And wear the Falcons' defense down he did. Though the Cardinals only managed 12 rushing yards on six carries in the fourth quarter, what James had done earlier kept the Falcons' safeties in the box and Atlanta in its base 4-3 defense. With the Falcons not using their nickel sets, Warner was able to complete eight of nine passes for 82 yards, including two for first downs on the final drive that ultimately allowed Warner to kneel four times and run out the clock.
An Arizona crowd that never had experienced a playoff game in the desert went nuts. James was a hero among his teammates in the locker room. Players and coaches credited him for showing the heart and toughness that inspired others to raise their level of play.
"I got a good relationship with all the guys," James said. "We continued to talk when everything was going on. They were always in my corner, and we always supported each other. If I could help, I would help, no matter what the situation was."
Whisenhunt said James has always been in the plans, and now that the team is in the playoffs, it's his time to play his role. It could be an even more important role next week, because wide receiver Anquan Boldin suffered a hamstring injury while scoring on a 71-yard touchdown pass in the second quarter, and his status for next weekend's game is questionable.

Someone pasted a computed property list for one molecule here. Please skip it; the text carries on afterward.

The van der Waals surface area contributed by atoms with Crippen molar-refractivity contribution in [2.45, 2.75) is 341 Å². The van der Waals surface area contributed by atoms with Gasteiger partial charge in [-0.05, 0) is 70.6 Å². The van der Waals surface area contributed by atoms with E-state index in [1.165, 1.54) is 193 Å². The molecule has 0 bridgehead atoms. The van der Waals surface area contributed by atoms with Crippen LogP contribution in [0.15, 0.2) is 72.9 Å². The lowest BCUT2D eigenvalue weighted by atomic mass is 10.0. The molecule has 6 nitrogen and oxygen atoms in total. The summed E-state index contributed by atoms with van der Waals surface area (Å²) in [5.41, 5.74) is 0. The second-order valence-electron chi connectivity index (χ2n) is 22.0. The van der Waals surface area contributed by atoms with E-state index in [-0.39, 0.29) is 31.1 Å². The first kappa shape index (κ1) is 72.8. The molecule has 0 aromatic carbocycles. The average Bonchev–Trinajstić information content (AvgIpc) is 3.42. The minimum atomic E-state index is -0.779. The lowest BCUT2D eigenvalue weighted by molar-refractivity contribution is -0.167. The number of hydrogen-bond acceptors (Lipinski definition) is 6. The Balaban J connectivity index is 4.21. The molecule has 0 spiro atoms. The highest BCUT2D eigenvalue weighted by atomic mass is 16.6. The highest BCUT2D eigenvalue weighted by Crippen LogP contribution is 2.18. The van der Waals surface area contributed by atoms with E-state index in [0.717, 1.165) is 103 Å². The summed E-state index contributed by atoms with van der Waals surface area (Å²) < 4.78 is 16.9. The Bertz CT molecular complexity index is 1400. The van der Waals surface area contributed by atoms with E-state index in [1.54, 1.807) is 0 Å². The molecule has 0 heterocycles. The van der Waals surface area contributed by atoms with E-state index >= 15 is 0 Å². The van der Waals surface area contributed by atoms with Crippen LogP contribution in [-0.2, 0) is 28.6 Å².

While James was riding the wave of positivity following Saturday's victory, he also was introspective about where he is in his career. It's how players who are nearing the end often view things. His take explains an anguish that maybe only a Super Bowl appearance could placate.
"I worked so hard this offseason, and you're expecting to build on the previous year, and you go in this different direction," James said. "You're like, 'Man I wish I would have known this some months earlier.'
"But this is was where we're at. Before the season I was like, 'I'm going to have my best year as a Cardinal.' We re-route, and that's when things [went] kind of crazy. I was like, 'I get to pass Jim Brown. I get to pass Tony Dorsett (in career rushing yards).' That's big. Jim Brown? Then, it's like everything was stopped. How do you respond? I just say I'm going to keep going to work and run its course."
James rushed for 514 yards on 133 carries this season, an average of just 10.2 attempts per game. All were career lows for a healthy Edge. Guys who've been as productive as James don't like being situational players -- except maybe this situation, where he's the designated playoff starter.
James wouldn't say if he might change his mind about staying in Arizona after this season. He does have a year left on his contract, but players of his age and salary typically are released or have their contracts re-structured.
For now, James simply wants to continue getting opportunities to run the ball. That's it.
"I just want to finish out strong and do whatever I can do to make the trip worthwhile," James said. "I was part of some good times out here. It's not all bad. When I look back on it, I can say I didn't do that bad a job by coming out here. I made some improvement to what was going on statistically, and I'm a part of the winning. I won't be mad about it."